I know, I know, he is the head of a fancy-schmancy restaurant empire, but this title has many recipes that are truly accessible to the home cook. Look at the blueberry sauce, for instance, or his Hanger Steak With Shallots (now my go-to recipe). His technique for the regional dessert called Far Breton is my favorite version. He has a few extra steps that make subtle differences in this very straightforward custardy cake, which uses prunes soaked in an Armagnac-based syrup. I use almond powder instead of flour to coat the butter in the pan or gratin. Having the ingredients at roughly the same temperature does indeed make a much silkier batter. And yes, like popover batter, it is better to let it rest several hours. I think it is important to either strain the batter before letting it rest overnight, or you could mix it in a food processor. Once you pour the batter in the pan, you add the prunes—and they stay somewhat suspended rather than gathering in a clump at the bottom. It really is a snap. Not bad for breakfast either. I have made this in a metal cake pan as suggested in the book and also in a ceramic gratin. The metal cake pan gives more of a crust, whereas the Far Breton exterior is softer when baked in a ceramic container. The cake-pan version I unmold, but the one in the gratin I just serve as is.
2 tablespoons (30ml) and ¼ cup (60ml) caster sugar
1 cup (237ml) water
6 ounces (170gr) pitted prunes
2 tablespoons (30ml) Armagnac
3 large eggs, at room temperature
Pinch fine sea salt
¾ cup (193ml) plus 1 tablespoon all-purpose flour
2 cups (473ml) whole milk, at room temperature
5 tablespoons (74ml) unsalted butter, melted and cooled
Bring the water and 2 tablespoons of the sugar to a boil in a small saucepan and allow it to dissolve together to make a syrup.
In a bowl, add the prunes and Armagnac, then pour over the sugar syrup in the saucepan. Stir gently and set aside to come to room temperature. Several hours is best.
In a mixer with the whisk attachment, over low-medium speed, combine the eggs, remaining ¼ cup sugar and the salt.
Gently mix in the flour, followed by the milk and finally the melted butter to make a batter.
Cover the batter with cling wrap and refrigerate for at least an hour. Overnight is better.
Preheat oven to 425F and butter an 8×2-inch (20×2.5cm) cake pan or gratin. Fit a circle of parchment paper in the bottom, and butter that as well.
Flour the interior of the pan, bottom and sides and tap out excess. (If I make the dish in a ceramic gratin, I do not use the paper, but rather butter and flour the gratin.)
Remove the batter from the fridge and stir it again to make sure it is mixed. Pour the batter into the pan.
Drain the prunes sitting in the simple syrup and drop them over the batter.
Put the pan on a middle rack in the oven and bake for 15 minutes at 425F before lowering the temperature to 350F.
Bake for another 30 minutes or a bit longer. The top should be a light golden brown and a knife inserted into the cake should come out clean.
Transfer the pan to a wire rack and allow it to cool to room temperature before running a knife around the edge.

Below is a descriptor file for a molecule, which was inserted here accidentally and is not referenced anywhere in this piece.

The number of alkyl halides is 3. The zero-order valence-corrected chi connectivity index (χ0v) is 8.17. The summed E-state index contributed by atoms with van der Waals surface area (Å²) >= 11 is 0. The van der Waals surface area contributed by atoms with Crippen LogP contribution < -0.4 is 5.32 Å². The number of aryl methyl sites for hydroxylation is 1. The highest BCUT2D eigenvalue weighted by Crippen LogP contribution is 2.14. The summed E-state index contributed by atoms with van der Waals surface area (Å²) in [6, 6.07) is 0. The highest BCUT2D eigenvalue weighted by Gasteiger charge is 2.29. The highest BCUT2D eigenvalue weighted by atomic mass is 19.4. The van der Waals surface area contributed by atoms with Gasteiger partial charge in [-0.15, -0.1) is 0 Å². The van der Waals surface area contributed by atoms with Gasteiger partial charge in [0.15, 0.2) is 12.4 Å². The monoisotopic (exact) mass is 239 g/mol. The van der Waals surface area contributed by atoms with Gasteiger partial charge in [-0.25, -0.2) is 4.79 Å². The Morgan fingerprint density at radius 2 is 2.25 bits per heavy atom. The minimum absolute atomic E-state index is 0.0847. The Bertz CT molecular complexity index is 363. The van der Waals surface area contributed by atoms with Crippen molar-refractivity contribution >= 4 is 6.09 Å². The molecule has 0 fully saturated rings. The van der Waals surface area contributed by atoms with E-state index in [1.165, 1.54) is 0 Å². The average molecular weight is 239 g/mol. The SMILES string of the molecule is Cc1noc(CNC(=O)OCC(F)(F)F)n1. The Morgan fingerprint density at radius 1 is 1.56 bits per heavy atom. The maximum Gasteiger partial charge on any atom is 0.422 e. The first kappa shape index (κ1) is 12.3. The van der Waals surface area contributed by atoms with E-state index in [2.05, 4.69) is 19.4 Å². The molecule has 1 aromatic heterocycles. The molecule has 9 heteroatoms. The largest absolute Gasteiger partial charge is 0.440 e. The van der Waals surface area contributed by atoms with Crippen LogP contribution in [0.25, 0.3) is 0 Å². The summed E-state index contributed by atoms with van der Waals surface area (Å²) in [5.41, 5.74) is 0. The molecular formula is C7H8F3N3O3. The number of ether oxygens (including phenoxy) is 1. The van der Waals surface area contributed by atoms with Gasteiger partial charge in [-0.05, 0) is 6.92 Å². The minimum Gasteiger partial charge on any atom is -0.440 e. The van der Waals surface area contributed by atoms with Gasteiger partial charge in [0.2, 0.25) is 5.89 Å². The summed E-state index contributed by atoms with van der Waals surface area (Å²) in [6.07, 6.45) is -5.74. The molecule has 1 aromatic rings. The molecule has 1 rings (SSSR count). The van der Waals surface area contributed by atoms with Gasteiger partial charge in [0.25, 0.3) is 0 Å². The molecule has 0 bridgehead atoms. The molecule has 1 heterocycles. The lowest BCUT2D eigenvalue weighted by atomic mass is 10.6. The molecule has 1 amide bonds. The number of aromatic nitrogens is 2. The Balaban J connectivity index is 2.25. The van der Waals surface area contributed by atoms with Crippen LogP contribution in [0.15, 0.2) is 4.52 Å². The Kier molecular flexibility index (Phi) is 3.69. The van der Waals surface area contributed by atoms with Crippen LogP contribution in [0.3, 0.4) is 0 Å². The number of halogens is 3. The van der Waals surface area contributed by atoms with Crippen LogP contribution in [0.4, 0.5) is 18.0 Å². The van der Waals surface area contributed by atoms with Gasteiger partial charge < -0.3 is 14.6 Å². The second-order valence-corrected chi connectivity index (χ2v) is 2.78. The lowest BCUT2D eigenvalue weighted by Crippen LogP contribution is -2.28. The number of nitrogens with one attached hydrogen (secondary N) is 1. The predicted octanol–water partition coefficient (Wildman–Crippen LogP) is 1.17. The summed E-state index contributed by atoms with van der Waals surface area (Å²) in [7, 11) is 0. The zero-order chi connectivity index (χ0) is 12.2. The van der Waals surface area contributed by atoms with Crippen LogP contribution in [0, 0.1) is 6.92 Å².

You can serve it from the pan, or you can unmold it onto a piece of parchment on a plate. To do that, remove the parchment from the cake, and invert it onto a serving platter.
I usually use finely ground almonds instead of flour for lining the pan.
I use a Thermapen and when the temperature is 160-170F (or 71-77C), the cake is done.
Refrigerate leftover Far, covered, and have it for breakfast.
Henry Harris, Where Are You?
This last recipe is my mash-up of the classic pot-de-crème recipe I learned from Mary Bond and a dessert that my husband adored at the now sadly closed restaurant Racine, in London, one of the lamentable results of posh neighborhoods being engulfed by wealthy absentee property-holders. My husband was so upset about its closing that he has vowed to search for the restaurant whereabouts of the chef Henry Harris. But let’s talk about happier subjects: prunes, Armagnac, and silky custard cream. If you follow my advice about storing some prunes in a jar of Armagnac, this is the perfect recipe to start with. When I learned how to make a proper pot-de-crème, you beat the eggs, milk, and cream with the paddle blade in the mixer so as not to create too much foam. Before ladling the mixture into tiny cups (I use ramekins now), you got rid of any foam or bubbles using a skimmer or spoon. I pop any remaining bubbles before sliding the pan into the oven. This recipe is super easy, but again the devil is in the details. Originally pots-de-crème were served on individual trays or plates in curved lidded cups: each person got three—mocha, lemon, or vanilla were the usual flavors.
Pots-de-Crème With Prunes
1 cup (237ml) whole milk
1 cup (237ml) heavy cream
¾ cup (178ml) caster sugar
2 whole eggs
2 egg yolks
1 teaspoon or more vanilla extract or about ½ teaspoon French Vanilla Essence
6 pitted prunes soaked in Armagnac, each cut into 6 to 8 small pieces for the base of each ramekin or cup
Thermapen for greatest accuracy) and when it reads 170F (77C) the little custards are done. This should take 15 to 20 minutes. These custard creams should be wiggly and shiny on top.
If you store the pots-de-crèmes in the fridge, cover each with cling wrap. They store well for 3 days if kept this way.